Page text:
Performance Notes: While this piece sits firmly in the comedy genre, don’t be afraid to work on the circumstances of the scene so it feels totally real. Polly, in particular, is a character who threatens to become very over-the-top. Work to find out why she is this way, and what she sees in the other characters (whom she clearly feels affection for even if she can’t convey it.)


The Pitch

Genre: Drama
Length: 5 mins
Synopsis: A sales team visit a divisive client in order to make a sale.

Performance Notes: It’s very easy to look for the comedy in this scene and find it. The language is sharp, snappy—almost stylised. However, resist the temptation to send the scene up: play it with total sincerity and let the tragedy of the situation trickle through. As for the characters, ask yourself how they present to the others in the scene. Who is posturing, masking, performing and to what end? And where might the ‘performances’ begin and end?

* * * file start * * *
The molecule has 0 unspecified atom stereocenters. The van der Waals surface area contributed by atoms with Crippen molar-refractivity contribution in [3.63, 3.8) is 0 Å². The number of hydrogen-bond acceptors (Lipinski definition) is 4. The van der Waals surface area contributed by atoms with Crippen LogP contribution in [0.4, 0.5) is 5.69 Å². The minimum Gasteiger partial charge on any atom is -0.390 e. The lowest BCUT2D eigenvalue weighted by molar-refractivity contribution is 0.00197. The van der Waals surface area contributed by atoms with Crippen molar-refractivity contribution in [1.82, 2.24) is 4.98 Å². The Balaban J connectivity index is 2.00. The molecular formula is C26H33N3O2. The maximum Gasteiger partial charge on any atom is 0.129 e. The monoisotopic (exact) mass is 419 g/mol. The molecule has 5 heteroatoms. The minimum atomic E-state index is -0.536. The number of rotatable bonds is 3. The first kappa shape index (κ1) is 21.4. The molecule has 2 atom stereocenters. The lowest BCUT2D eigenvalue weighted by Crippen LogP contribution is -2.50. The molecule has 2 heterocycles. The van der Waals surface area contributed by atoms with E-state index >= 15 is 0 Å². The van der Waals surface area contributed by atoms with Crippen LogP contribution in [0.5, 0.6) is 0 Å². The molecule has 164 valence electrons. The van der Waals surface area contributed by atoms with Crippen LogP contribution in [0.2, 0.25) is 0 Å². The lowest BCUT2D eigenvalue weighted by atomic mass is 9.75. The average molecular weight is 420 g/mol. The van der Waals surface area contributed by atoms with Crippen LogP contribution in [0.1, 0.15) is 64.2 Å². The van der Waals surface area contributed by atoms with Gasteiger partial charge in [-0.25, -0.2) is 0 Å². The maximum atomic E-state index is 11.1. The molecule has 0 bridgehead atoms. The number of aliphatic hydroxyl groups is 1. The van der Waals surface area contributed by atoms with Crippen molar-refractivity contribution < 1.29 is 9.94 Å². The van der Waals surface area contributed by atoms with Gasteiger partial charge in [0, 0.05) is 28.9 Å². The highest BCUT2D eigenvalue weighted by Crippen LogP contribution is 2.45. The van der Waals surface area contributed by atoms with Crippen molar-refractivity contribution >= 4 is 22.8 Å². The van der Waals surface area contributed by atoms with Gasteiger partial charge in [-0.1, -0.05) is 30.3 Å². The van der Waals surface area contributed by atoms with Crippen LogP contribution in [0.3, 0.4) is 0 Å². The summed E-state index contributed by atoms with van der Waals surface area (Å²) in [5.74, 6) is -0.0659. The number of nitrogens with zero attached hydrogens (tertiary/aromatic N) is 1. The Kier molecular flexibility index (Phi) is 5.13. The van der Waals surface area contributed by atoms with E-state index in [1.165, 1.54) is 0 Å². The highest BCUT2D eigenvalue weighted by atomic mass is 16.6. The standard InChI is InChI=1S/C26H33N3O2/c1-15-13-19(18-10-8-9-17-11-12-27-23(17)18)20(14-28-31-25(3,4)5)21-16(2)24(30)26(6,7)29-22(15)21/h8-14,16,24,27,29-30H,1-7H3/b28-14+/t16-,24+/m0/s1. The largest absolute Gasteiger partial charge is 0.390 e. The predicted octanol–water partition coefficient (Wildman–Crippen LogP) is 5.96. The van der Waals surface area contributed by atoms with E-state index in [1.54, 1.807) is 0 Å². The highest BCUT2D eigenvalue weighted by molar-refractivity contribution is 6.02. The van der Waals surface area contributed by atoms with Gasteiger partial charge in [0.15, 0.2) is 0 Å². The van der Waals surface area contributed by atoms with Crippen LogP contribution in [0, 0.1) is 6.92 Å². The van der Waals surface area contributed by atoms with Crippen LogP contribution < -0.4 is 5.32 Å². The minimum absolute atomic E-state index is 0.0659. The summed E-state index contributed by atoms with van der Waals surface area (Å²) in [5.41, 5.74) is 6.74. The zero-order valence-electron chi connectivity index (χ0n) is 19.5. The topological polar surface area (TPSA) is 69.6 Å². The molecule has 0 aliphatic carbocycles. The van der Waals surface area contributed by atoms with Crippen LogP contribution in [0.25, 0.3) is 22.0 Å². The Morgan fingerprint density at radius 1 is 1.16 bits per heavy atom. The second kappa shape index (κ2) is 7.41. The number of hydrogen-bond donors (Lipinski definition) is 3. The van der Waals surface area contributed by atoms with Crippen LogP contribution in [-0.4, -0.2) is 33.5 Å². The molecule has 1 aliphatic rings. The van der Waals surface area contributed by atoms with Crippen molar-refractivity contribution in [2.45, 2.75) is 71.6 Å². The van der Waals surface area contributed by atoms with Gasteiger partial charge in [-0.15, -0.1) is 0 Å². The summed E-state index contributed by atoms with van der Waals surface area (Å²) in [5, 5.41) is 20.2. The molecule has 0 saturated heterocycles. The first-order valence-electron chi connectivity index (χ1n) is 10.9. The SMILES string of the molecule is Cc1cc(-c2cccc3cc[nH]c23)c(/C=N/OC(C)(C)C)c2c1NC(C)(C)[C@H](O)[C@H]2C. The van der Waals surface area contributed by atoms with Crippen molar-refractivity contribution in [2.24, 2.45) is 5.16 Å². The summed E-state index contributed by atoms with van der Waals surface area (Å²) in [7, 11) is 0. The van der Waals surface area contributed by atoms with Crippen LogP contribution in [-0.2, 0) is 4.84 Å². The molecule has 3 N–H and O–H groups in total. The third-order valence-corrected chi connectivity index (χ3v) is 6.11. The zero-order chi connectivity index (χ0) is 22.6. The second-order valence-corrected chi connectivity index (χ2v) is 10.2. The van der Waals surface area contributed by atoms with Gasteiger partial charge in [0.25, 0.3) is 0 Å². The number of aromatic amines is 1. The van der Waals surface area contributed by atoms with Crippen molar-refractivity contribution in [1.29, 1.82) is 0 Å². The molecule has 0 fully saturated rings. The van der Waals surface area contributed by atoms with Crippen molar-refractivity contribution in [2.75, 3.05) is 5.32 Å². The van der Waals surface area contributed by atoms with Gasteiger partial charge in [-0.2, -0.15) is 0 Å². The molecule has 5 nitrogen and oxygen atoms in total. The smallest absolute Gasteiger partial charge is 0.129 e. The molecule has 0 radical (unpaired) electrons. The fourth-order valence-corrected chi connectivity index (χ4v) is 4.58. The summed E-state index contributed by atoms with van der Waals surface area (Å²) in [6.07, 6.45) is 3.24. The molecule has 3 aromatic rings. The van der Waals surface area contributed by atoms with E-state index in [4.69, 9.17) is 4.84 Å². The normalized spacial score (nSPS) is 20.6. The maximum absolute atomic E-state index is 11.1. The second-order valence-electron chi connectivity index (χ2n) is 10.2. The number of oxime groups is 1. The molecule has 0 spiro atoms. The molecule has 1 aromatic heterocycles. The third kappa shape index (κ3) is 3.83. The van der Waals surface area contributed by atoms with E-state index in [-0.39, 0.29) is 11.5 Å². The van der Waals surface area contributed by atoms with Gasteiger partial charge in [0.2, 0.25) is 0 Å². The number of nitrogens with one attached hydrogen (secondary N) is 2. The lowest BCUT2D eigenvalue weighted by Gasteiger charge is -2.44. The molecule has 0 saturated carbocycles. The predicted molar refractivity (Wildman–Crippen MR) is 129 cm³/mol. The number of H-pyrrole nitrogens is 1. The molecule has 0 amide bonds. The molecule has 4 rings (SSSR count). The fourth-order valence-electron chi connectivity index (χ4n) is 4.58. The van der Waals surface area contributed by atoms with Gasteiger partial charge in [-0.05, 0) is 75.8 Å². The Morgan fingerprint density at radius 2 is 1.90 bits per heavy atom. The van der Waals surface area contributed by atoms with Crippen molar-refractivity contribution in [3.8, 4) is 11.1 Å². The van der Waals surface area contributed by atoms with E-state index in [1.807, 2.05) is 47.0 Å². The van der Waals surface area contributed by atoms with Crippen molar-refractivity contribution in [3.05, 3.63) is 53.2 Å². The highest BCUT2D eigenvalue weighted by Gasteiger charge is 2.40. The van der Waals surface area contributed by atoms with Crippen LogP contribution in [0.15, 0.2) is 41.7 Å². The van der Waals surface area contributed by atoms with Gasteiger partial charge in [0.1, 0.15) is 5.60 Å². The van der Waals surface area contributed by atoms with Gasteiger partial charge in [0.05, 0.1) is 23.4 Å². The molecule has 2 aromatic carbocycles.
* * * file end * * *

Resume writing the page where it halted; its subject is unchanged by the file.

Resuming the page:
Folk Night

Genre: Comedy
Length:
2 – 3 mins
Synopsis: Lucy is called into a strange mediation at work following her boss’s discovery about her personal life.

Performance Notes: Look to strike the balance between “mundane” and “absurd” in this piece. Some characters are over the top, some things they say are utterly ridiculous. And yet, there has to be no doubt in their minds that they are reasonable, intelligent people. The comedy of this scene comes from the sincerity of Cliff and Derek, and the indignation of Lucy as she is ambushed. Find the truth and the humour will follow!


Bottle Talk

Genre: Drama
Length: 2 -3 mins
Synopsis: Two friends farewell the third of their trio, who is leaving behind their small town for new opportunities.

Performance Notes: This one is all about the chemistry between its characters. Spend time on their shared backstory, building out that rapport, that will make them seem like they’ve known each other for three lifetimes—not three minutes. Furthermore, think about what’s ahead. Ren seems to have it all figured out, the whole world ahead of them! What’s it like for Sarah and Albert, who don’t have the same path in front. How is this scene a turning point in not just Ren’s life, but everybody’s?


Ajax

Genre: Drama
Length: 3 mins